Born in 1970 in Perth, Western Australia, James Angus is a sculptor and installation artist. He completed a Bachelor of Arts (Fine Arts) degree at Curtin University of Technology, Perth, in 1990, and completed a Master of Fine Arts (Sculpture) in 1998 at Yale University School of Art in the United States. In 2008 Angus began living between Sydney and New York.
Angus has taught and lectured at Curtin University of Technology (1991, 1994), Yale University School of Art, New Haven, Connecticut (1998), and the University of Technology, Sydney (2002-2004).
Angus’ first exhibition was in 1991 at the Perth Institute of Contemporary Arts, after which he began exhibiting widely, both in Australia and overseas.
He aims to challenge an audience’s perceptions through his sculptures, which simulate and re-imagine the real world. He takes everyday objects and transforms them beyond their normal state or function, usually altering their size, form, material, colour or context. These alterations place the objects in unexpected and sometimes fictional situations. For example, Rhinoceros (1995) is a life-size fibreglass sculpture of a rhinoceros, painted bright yellow and mounted sideways on a wall.
Although Angus is primarily a sculptor, many of his works are also installation pieces. He believes an artwork’s location is important, and installs his works to interact with the architecture around them. Shangri-La (2002), for example, featured a hot air balloon hung upside down inside the Sydney Opera House.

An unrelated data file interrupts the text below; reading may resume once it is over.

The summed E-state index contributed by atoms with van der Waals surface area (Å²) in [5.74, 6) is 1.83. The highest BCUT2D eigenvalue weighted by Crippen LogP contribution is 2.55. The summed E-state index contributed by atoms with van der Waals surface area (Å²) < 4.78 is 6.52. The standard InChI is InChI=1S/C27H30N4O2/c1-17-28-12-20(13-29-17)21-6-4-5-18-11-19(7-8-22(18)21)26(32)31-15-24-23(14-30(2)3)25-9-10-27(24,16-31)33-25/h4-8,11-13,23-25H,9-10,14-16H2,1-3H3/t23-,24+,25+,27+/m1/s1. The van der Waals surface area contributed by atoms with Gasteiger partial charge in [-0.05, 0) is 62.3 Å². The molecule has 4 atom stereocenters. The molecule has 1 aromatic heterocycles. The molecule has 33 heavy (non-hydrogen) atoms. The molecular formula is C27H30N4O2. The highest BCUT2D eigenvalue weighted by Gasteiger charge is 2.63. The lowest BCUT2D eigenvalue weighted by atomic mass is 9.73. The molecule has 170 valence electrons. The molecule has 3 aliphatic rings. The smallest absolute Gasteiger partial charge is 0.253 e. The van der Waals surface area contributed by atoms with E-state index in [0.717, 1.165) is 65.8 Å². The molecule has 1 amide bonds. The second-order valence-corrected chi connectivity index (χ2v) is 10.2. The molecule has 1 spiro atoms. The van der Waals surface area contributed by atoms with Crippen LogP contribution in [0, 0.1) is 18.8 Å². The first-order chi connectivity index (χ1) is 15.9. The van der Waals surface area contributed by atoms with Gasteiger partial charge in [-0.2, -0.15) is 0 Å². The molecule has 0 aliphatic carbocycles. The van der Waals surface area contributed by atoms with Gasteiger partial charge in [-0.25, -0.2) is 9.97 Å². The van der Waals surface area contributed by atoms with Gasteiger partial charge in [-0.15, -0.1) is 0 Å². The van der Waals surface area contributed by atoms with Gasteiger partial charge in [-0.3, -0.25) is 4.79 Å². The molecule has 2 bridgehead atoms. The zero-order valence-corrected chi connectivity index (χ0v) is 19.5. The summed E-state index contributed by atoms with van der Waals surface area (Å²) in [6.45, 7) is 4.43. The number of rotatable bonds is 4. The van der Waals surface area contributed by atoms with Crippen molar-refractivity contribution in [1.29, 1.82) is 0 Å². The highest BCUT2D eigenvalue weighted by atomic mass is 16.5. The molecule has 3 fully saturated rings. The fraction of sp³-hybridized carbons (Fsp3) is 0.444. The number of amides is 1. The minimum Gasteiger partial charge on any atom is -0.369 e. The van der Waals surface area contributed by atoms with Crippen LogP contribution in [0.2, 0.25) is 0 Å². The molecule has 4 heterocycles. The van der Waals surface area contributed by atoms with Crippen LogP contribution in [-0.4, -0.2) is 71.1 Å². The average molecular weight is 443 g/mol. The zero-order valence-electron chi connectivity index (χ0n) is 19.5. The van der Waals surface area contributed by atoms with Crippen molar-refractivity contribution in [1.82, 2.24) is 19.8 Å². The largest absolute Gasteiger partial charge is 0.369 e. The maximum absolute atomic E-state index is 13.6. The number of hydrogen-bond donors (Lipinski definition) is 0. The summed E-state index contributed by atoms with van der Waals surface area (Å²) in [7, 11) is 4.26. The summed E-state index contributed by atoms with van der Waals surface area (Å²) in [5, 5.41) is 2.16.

Angus’s works often incorporate digital technology both to simulate ideas and to physically produce them. For Soccerball dropped from 35,000 feet (1999) and Basketball dropped from 35,000 feet (1999), he recreated the moment of impact after a ball is dropped from an aeroplane. To calculate and model the ball’s disfiguration, he used digital software dynamics programs to simulate the impact.
Angus collaborates with designers, engineers, mathematicians and scientists. Some of his work remains hand-made. He researches extensively and creates drawings and maquettes of larger sculptures.
His work is held in the collections of the National Gallery of Australia, Canberra; the Museum of Contemporary Art, Sydney; The Art Gallery of Western Australia, Perth; The Art Gallery of South Australia, Adelaide; Monash University Gallery, Melbourne; Auckland Art Gallery; the Museum of Contemporary Art, Chicago; and the collection of Auscorp, Sydney.
In 1998 he won both a Fulbright Scholarship and a Yale University Travelling Fellowship; in 2005 he was shortlisted for the National Sculpture Prize at the National Gallery of Australia; and in 2008 he won the Basil Sellers Art Prize, Melbourne.